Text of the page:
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EDMUND B. ROGERS, Superintendent DORR G. YEAGER, Editor
Volume V JUNE 1932 Number VI

Things I've Noticed Lately

Too often during the coming months we will encounter the following questions from a hurried visitor—"What can I see in half a day?" Too often we will not stop to explain that half a day is altogether too brief a time to really see anything. Such a visitor is not especially desirous of seeing anything which brings me to this conclusion. Man is able to see a great deal in a short time if he looks for it—or he can see nothing in a long time if he is so inclined.

A few days ago I left the office for a couple of hours for the expressed purpose of seeing what I could find in that length of time. Nothing startling, but I assured myself that Nature was still functioning as usual. I saw—:

My first Audubon Warbler of the season flitting about the willows with his mate in the vicinity of Mary's Lake.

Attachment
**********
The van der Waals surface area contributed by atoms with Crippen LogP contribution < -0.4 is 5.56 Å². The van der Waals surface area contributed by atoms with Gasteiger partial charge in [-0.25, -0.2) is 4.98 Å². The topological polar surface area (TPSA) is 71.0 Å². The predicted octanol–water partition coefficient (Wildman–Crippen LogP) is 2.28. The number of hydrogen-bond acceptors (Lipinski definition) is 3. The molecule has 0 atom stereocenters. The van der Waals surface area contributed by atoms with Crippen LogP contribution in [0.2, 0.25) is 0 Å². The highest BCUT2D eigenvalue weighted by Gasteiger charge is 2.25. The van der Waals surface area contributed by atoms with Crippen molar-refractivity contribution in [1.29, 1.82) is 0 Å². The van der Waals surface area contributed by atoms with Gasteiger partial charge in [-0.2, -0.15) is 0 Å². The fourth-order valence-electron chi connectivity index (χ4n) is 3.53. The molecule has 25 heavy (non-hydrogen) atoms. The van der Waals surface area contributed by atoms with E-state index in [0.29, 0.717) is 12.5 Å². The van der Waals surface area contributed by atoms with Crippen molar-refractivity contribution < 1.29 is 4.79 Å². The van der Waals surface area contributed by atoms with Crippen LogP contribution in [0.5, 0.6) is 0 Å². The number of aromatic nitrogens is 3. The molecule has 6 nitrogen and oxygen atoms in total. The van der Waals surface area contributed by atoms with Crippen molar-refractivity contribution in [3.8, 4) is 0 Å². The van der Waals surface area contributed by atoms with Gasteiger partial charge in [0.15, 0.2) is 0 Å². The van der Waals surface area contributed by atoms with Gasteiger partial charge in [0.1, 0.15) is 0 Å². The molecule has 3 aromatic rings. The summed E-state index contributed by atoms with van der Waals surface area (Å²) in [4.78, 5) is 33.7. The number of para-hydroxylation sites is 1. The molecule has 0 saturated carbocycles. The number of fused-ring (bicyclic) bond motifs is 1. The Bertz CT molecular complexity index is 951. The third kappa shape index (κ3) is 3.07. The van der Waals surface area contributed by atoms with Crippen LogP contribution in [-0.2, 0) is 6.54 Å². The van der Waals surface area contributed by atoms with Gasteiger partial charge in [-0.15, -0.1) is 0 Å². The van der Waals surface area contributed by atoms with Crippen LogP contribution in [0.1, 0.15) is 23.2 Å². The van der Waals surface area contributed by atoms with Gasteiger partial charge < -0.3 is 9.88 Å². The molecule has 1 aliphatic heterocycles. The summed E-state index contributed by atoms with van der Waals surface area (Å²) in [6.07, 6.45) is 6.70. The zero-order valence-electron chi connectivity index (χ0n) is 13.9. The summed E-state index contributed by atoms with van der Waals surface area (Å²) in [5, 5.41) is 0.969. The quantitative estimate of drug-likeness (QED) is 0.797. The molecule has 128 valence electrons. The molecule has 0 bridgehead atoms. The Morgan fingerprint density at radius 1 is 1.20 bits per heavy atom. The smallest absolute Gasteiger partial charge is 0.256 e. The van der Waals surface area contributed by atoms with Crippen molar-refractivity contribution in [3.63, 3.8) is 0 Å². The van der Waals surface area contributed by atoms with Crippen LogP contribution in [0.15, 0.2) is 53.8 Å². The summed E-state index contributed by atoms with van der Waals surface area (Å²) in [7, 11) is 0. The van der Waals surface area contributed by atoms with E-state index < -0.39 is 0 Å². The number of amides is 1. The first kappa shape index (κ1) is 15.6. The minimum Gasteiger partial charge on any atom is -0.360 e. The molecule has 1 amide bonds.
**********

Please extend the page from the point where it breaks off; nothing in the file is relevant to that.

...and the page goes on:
Wonderful beds of Pasque flowers in full bloom from 7,000 to 9,500 feet. They are painting the roadsides blue up beyond Longs Peak Inn.

A Picket Pin pausing before his burrow with mouth full of nesting material. Within a short time the inquisitive babies will poke their heads out into the sunlight,

The delicate wax-like blooms of Kinnikinnic showing themselves among the dark green foliage on the forest floor.

Pin-cushion Cacti in full bloom. This plant may be scorned by some but to me it bears one of the most beautiful flowers in the hills.

That the snowshoe Rabbits are rapidly turning from their white winter coat to the darker pelage of summer. Where did man get the idea that he invented the art of camouflage?

A few hardy Larkspurs putting forth their deep purple blossoms at the lower altitudes.

A marmot flattening himself to an almost unbelievable size on a pile of rocks in an attempt to escape my observation.

Scattered beds of Chiming Bells blooming on the south side of Moraine Park.

That the frogs are singing loudly all along the Thompson river above Tuxedo Park.

A Mourning Dove watching my approach from his station in a dead spruce, and then suddenly taking fright and wheeling away with that soft whirring sound.

That the cottagers in Moraine Park are going to arrive too late to enjoy the Capnoides and Chiming Bells which are now blooming profusely in their yards.

Colorado Blue Spruce
(courtesy Nature Magazine)

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